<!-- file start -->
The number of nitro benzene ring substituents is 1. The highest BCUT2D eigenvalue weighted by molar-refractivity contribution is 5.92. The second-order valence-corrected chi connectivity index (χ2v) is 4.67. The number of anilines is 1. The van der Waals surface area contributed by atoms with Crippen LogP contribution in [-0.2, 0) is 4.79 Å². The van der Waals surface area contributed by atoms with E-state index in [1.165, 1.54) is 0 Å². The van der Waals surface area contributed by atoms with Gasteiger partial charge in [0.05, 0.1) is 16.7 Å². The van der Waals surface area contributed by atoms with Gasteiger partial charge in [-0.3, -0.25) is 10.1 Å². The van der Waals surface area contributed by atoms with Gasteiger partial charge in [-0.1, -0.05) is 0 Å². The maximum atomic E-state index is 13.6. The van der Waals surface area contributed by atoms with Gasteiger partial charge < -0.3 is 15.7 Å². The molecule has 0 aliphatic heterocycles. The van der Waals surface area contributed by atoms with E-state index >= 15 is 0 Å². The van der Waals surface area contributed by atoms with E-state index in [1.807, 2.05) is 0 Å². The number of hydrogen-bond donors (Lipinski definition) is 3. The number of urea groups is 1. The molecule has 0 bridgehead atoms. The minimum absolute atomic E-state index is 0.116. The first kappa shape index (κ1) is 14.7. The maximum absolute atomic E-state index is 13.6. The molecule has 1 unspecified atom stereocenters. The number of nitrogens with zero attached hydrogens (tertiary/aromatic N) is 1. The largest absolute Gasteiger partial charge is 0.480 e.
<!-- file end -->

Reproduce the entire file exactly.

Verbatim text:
The number of nitro benzene ring substituents is 1. The highest BCUT2D eigenvalue weighted by molar-refractivity contribution is 5.92. The second-order valence-corrected chi connectivity index (χ2v) is 4.67. The number of anilines is 1. The van der Waals surface area contributed by atoms with Crippen LogP contribution in [-0.2, 0) is 4.79 Å². The van der Waals surface area contributed by atoms with E-state index in [1.165, 1.54) is 0 Å². The van der Waals surface area contributed by atoms with Gasteiger partial charge in [0.05, 0.1) is 16.7 Å². The van der Waals surface area contributed by atoms with Gasteiger partial charge in [-0.3, -0.25) is 10.1 Å². The van der Waals surface area contributed by atoms with Gasteiger partial charge in [-0.1, -0.05) is 0 Å². The maximum atomic E-state index is 13.6. The van der Waals surface area contributed by atoms with Gasteiger partial charge < -0.3 is 15.7 Å². The molecule has 0 aliphatic heterocycles. The van der Waals surface area contributed by atoms with E-state index >= 15 is 0 Å². The van der Waals surface area contributed by atoms with E-state index in [1.807, 2.05) is 0 Å². The number of hydrogen-bond donors (Lipinski definition) is 3. The number of urea groups is 1. The molecule has 0 bridgehead atoms. The minimum absolute atomic E-state index is 0.116. The first kappa shape index (κ1) is 14.7. The maximum absolute atomic E-state index is 13.6. The molecule has 1 unspecified atom stereocenters. The number of nitrogens with zero attached hydrogens (tertiary/aromatic N) is 1. The largest absolute Gasteiger partial charge is 0.480 e.